10g 16ms half sine shock test profile

EN 60068-2-27 Shock Testing of Anti-Shock Rubber Mounts

We’ve been vibration and shock testing of some heavy equipment designed for the construction environment. This is one of the toughest environments for product environmental testing. It’s wet, it’s dusty, it gets hot and cold… sometimes all at the same time! Not only that but it’s a very physical environment where rough treatment is the norm.

This customer is well versed in the art of protecting their equipment from such conditions using a robust frame with the key part of the product mounted on beefy rubber shock mounts.

This slow motion footage of captured of the unit undergoing shock testing really shows you just how useful these parts are.

Test was being performed to EN 60068-2-27, 10g shocks with a 16ms half sine profile. There is significant pulse pre- and post-loading as the piezolectronic accelerometer I use has a pretty poor low frequency response and this seems to help.

10g 16ms half sine shock test profile

The use of these anti shock mounts isn’t without issue. In this case, the springiness/stiffness of the anti shock mount combined with the mass of the equipment leads to a resonance at around 25Hz with quite large displacement of the main equipment mass.

The losses in the anti shock mounts causes a damping effect leading to a softer, wider resonance. The equivalent of resistance in an LC resonator causing a reduction in the Q of the circuit.

Compared to a much sharper resonance (caused by a different physical structure) the overall gain is much lower. The tradeoff is selecting a stiffer mount to damp the resonances but at the expense of transmitting more force through to the unit under protection.

25Hz soft resonance vs other sharper resonance

 

 

TWITL – Vibration Testing Automotive ECU

This Week In The Lab: This fuel injector controller has to withstand significant levels of vibration being mounted inside the engine bay of a high performance racing car.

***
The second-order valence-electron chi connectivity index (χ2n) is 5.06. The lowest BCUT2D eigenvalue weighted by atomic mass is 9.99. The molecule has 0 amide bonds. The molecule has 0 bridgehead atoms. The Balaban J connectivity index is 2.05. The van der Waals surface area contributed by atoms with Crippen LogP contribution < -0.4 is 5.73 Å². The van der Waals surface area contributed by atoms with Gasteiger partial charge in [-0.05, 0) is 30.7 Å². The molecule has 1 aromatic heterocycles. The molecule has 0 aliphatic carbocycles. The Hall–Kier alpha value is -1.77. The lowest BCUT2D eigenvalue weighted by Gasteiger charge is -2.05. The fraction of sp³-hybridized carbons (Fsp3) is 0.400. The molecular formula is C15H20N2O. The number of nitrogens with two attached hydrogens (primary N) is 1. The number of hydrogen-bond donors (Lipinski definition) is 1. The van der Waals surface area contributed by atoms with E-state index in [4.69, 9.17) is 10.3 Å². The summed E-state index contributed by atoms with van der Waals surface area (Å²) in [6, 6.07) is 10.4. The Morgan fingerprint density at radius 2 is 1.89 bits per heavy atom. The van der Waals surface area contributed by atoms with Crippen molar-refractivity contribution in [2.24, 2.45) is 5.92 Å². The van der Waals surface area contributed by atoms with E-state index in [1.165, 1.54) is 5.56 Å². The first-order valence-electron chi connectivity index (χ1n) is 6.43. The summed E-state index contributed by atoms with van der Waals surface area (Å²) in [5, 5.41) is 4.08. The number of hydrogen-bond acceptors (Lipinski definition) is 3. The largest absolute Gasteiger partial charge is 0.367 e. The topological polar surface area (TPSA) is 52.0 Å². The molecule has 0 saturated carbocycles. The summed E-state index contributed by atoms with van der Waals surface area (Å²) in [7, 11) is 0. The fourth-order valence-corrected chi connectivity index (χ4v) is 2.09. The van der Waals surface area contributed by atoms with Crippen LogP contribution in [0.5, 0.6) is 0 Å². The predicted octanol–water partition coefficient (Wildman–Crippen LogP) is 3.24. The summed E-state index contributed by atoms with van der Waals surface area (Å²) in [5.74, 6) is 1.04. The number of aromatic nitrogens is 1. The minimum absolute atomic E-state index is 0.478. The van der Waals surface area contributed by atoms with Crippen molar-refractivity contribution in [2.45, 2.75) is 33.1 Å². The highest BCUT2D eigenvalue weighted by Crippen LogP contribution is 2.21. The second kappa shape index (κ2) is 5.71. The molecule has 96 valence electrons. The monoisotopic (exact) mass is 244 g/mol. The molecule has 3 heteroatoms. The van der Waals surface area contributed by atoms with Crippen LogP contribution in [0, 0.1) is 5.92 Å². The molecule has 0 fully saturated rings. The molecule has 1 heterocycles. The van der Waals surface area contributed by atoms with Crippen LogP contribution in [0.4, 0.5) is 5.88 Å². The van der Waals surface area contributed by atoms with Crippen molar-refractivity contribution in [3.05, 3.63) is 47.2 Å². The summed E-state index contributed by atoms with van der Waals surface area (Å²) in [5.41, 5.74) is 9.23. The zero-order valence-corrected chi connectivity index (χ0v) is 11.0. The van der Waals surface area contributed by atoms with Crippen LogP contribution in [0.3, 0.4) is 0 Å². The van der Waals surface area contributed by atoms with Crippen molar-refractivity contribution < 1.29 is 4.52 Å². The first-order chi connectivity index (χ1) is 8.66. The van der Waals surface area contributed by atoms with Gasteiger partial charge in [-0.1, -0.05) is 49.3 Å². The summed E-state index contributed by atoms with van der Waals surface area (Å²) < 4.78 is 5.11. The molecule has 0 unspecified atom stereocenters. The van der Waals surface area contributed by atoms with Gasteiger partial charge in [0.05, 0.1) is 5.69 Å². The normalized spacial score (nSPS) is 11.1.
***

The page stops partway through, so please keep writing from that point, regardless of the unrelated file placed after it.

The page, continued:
The manufacturer and end user can’t afford a field failure so we are giving it a literal shakedown.

We are also monitoring the live performance during testing of the ECU to check for failure points or changes in the characteristics of the system

Vibration and shock testing applies to a wide range of products e.g.

  • Anything that is mobile or at risk of knocks and shocks in it’s end application
  • Industrial equipment working in a plant room or similar environment
  • Anything with moving parts; how robust is it? Are there unknown resonant modes lurking?

Get in touch to discuss your vibration testing requirements, we’d be happy to help.

 

 

 

TWITL – Shield Prototyping for Sensitive Detectors

This Week In The Lab: prototyping a shielding can for some sensitive detectors.

The customer’s equipment contained some hazardous gas detectors. Despite a good circuit design, one of these sensors wasn’t too happy when tested at industrial 10V/m levels for radiated RF immunity.

EN 50270:2015 imposes some fairly tight limits on the allowed measurement deviation under immunity conditions (depending on the type of gas).

This “fabri-cobbled” shield proved to be a success and a good proof of concept for the customer to take their design forward.

Despite the less than ideal connection made to the PCB ground plane via the screws it was sufficient to achieve a pass.

copper shield for emc emi

 

stainless steel camera system

TWITL – Underwater Camera System Industrial EMC Testing

This Week In The Lab: a nicely engineered underwater camera and lighting system. All beautifully turned, milled and TIG welded stainless steel, this thing can go deep and withstand some rough treatment. It was seriously heavy!

stainless steel camera system

The exact installation environment wasn’t known. Since it was expected to be operated in harsh conditions we opted to test to the generic industrial standards EN 61000-6-2 for immunity and EN 61000-6-4 for emissions.

A Simple EMC Fix

Just one fix required: under 10V/m radiated RF immunity testing one of the positioning motors wasn’t responding to it’s control signals. The control from user to motor was all digital so interference on those lines was unlikely.

The fault finding process was relatively straightforward this time.

We quickly figured out that the problem lay with the optical sensor that detected the shaft position and set the end stops for the range of motion. It was being triggered by the noise which caused it to think that the shaft was simultaneously at both of its end positions.

A ferrite core around the cable and a decoupling/filtering capacitor on the sensor input to the controller stopped the noise from affecting performance.